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(1/4884) Incidence of acquired immunodeficiency syndrome (AIDS)-related Kaposi's sarcoma in the Aquitaine Cohort, France, 1988-1996. Groupe d'Epidemiologie Clinique du SIDA en Aquitaine.

OBJECTIVE: To assess secular trends of the incidence of Kaposi's sarcoma (KS) between 1988 and 1996 in the Aquitaine Cohort of human immunodeficiency virus type 1 (HIV1)-infected subjects (southwestern France). METHODS: Adults of both sexes of all HIV-transmission categories were included. We distinguished between incident and prevalent KS and in case of multiple acquired immunodeficiency syndrome (AIDS) defining illnesses between initial or subsequent KS. Only incident KS were considered for annual incidence rate calculation. RESULTS: Overall, 21.2% (356/1678) of homosexuals and 1.9% (58/3030) of the other patients were diagnosed with KS over time. Although there was a sharp decrease in 1996 for initial KS, the annual incidence rate of KS was stable over time in the overall cohort as well as in homosexuals (4.3% per year on the average for KS as an initial AIDS-defining illness and 2.1% per year for subsequent KS in homosexuals). The median CD4+ cell count at the time of diagnosis of KS was 56 per mm3 (78 for initial KS, 14 for subsequent KS), with no significant variation over time. CONCLUSION: In the Aquitaine Cohort, the annual incidence of KS has remained stable between 1988 and 1995 with a recent decline in 1996, only for initial KS, while case management of HIV-infected subjects changed drastically.  (+info)

(2/4884) HIV-associated nephropathy is a late, not early, manifestation of HIV-1 infection.

BACKGROUND: Human immunodeficiency virus-associated nephropathy (HIVAN) can be the initial presentation of HIV-1 infection. As a result, many have assumed that HIVAN can occur at any point in the infection. This issue has important implications for appropriate therapy and, perhaps, for pathogenesis. Since the development of new case definitions for acquired immunodeficiency syndrome (AIDS) and better tools to assess infection, the relationship of HIVAN to the time of AIDS infection has not been addressed. In this study, we reassessed the stage of infection at the time of HIVAN diagnosis in 10 patients, and we reviewed all previously published cases applying the new case definitions to assess stage of infection. METHODS: HIVAN was confirmed by kidney biopsy in HIV seropositive patients with azotemia and/or proteinuria. CD4+ cell count and plasma HIV-1 RNA copy number were measured. We also reviewed all published cases of HIVAN to determine if AIDS-defining conditions, by current Centers for Disease Control definitions, were present in patients with biopsy-proven HIVAN. RESULTS: Twenty HIV-1 seropositive patients with proteinuria and an elevated creatinine concentration were biopsied. HIVAN was the single most common cause of renal disease. CD4+ cell count was below 200/mm3 in all patients with HIVAN, fulfilling Centers for Disease Control criteria for an AIDS-defining condition. HIV-1 plasma RNA was detectable in all patients with HIVAN. In reviewing previous reports, an AIDS-defining condition was present in virtually all patients with HIVAN. CONCLUSION: HIVAN develops late, not early, in the course of HIV-1 infection following the development of AIDS. This likely accounts for the poor prognosis noted in previous publications and has implications for pathogenesis. In addition, given the detectable viral RNA levels, highly active antiretroviral therapy is indicated in HIVAN. Highly active antiretroviral therapy may improve survival as well as alter the natural history of HIVAN.  (+info)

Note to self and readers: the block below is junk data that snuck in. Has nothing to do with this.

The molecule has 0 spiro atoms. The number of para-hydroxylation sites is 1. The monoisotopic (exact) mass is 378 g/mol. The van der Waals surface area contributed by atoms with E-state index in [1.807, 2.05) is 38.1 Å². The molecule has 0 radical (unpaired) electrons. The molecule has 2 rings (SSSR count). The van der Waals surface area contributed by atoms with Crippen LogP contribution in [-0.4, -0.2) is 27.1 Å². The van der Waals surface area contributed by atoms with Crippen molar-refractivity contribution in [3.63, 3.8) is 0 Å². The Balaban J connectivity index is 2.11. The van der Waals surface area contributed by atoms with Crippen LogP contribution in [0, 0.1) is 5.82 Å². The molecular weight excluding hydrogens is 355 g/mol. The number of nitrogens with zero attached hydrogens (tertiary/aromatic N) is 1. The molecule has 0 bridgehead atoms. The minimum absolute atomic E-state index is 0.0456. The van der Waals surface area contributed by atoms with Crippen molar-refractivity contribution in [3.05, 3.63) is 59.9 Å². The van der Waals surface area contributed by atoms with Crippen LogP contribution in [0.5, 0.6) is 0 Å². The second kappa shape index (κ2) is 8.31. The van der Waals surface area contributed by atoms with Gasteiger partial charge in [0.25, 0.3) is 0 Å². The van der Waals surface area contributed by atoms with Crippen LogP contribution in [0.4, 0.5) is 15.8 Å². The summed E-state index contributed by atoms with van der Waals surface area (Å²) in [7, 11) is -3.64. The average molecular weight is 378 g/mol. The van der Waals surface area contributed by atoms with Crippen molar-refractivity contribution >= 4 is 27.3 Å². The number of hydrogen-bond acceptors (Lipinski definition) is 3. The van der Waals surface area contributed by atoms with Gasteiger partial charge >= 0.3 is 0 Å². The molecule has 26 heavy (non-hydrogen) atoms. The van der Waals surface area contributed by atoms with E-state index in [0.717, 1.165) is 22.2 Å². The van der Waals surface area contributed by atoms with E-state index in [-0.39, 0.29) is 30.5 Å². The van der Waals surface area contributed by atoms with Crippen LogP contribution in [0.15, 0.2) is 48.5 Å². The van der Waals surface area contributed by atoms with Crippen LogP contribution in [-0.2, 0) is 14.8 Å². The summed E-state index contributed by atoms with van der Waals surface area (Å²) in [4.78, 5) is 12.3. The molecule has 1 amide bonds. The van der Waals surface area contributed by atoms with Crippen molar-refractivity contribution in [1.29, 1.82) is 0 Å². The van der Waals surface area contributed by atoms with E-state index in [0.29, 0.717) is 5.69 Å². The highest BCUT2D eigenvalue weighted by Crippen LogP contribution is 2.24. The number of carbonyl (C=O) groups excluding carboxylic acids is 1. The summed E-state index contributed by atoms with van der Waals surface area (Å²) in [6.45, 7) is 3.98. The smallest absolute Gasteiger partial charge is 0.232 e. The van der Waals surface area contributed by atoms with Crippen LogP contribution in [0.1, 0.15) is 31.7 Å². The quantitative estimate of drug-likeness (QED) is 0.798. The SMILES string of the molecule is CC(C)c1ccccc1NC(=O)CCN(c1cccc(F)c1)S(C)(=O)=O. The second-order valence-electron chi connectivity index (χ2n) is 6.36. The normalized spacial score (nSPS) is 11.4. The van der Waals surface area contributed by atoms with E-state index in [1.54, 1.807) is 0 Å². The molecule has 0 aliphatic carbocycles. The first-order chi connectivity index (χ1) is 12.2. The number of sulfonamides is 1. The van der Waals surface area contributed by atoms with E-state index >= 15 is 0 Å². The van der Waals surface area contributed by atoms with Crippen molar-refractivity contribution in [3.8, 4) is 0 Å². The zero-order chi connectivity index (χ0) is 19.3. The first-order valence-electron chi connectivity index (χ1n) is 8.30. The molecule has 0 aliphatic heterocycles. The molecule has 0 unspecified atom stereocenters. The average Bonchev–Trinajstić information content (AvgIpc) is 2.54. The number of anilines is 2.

(3/4884) Cervicovaginal human papillomavirus infection in human immunodeficiency virus-1 (HIV)-positive and high-risk HIV-negative women.